diary at Telent Netowrks

The CL pathname system is mostly pretty neat#

Tue, 27 Aug 2002 00:00:23 +0000

  1. P"/etc/init.d/apache" is an instance of class #<SB-PCL::STRUCTURE-CLASS PATHNAME>. The following slots have :INSTANCE allocation: HOST #<SB-IMPL::UNIX-HOST {5010EB9}> DEVICE NIL DIRECTORY (:ABSOLUTE "etc" "init.d") NAME "apache" TYPE NIL VERSION :NEWEST
  2. (pathname-directory my-path) (:ABSOLUTE "etc" "init.d")

Not all of the slots are useful on all possible systems: most Unix-based Lisps don't understand about any host other than the local one, for example. device is a bit useless on Unix too. But that's ok, it's there for when you need to manipulate pathnames on VMS boxen. Plus Unix doesn't really have file types as such; the foo.bar convention really is just a convention, so it's pretty much non-obvious what (pathname-type #p"foo.bar.baz") is without referring to your implementation. But overall it's a nifty facility that easily beats doing your own tokenizing for "/" characters.

Problem is, flushed with their success in providing mostly-useful pathnames, the ANSI people got a bit carried away and went on to invent these things called logical pathnames. At first sight these look really useful. Logical pathnames get their own hosts, and when you try to open them go they through a pattern-matching exercise to get mapped to customizable places in the real filesystem. For example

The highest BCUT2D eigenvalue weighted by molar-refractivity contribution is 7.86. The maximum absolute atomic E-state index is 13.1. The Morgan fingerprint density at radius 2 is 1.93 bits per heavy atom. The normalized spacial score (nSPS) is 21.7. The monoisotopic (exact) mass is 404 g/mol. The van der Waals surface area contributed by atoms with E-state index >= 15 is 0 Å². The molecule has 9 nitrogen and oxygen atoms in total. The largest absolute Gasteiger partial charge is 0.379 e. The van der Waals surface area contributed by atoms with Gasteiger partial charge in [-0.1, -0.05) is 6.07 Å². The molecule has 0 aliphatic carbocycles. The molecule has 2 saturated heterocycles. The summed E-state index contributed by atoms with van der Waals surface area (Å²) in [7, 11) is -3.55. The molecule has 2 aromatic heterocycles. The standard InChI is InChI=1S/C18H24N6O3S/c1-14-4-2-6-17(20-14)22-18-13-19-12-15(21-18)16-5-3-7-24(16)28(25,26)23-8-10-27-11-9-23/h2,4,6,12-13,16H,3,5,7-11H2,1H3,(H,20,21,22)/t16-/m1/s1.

Note how the different file types (extensions) have caused it to go to two different places. Cool, huh?

Actually, No. Not very cool at all, when you start trying to actually use them. Let me just explain the rules which govern when you can use logical pathnames without getting very surprised thirty minutes later:

That's about it: pretend that you've got a filesystem image loopback mounted at that point that only Lisp can look inside, and your expectations will be approximately correct.

Example: the only reason that it looks like I've accessed lowercase files using this is that (a) lowercase names in LPNs are silently folded to uppercase, (b) the translation process to physical pathnames on Unix does case inversion.

Cool, huh?